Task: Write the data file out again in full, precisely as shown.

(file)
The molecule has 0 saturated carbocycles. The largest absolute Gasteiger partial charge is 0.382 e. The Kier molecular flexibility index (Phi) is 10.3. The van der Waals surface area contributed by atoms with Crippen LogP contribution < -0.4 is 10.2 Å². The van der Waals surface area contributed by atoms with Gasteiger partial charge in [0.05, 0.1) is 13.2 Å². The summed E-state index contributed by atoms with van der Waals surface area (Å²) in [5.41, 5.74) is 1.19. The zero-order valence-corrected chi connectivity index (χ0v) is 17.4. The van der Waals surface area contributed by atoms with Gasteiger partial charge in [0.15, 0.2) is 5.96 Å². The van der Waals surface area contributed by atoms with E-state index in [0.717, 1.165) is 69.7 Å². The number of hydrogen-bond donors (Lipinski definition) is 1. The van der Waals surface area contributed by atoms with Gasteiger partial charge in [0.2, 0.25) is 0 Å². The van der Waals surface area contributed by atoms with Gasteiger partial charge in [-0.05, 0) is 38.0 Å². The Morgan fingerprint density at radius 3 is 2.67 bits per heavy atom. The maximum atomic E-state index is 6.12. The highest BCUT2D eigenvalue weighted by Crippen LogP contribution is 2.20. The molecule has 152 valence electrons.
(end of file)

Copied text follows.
The molecule has 0 saturated carbocycles. The largest absolute Gasteiger partial charge is 0.382 e. The Kier molecular flexibility index (Phi) is 10.3. The van der Waals surface area contributed by atoms with Crippen LogP contribution < -0.4 is 10.2 Å². The van der Waals surface area contributed by atoms with Gasteiger partial charge in [0.05, 0.1) is 13.2 Å². The summed E-state index contributed by atoms with van der Waals surface area (Å²) in [5.41, 5.74) is 1.19. The zero-order valence-corrected chi connectivity index (χ0v) is 17.4. The van der Waals surface area contributed by atoms with Gasteiger partial charge in [0.15, 0.2) is 5.96 Å². The van der Waals surface area contributed by atoms with E-state index in [0.717, 1.165) is 69.7 Å². The number of hydrogen-bond donors (Lipinski definition) is 1. The van der Waals surface area contributed by atoms with Gasteiger partial charge in [0.2, 0.25) is 0 Å². The van der Waals surface area contributed by atoms with Gasteiger partial charge in [-0.05, 0) is 38.0 Å². The Morgan fingerprint density at radius 3 is 2.67 bits per heavy atom. The maximum atomic E-state index is 6.12. The highest BCUT2D eigenvalue weighted by Crippen LogP contribution is 2.20. The molecule has 152 valence electrons.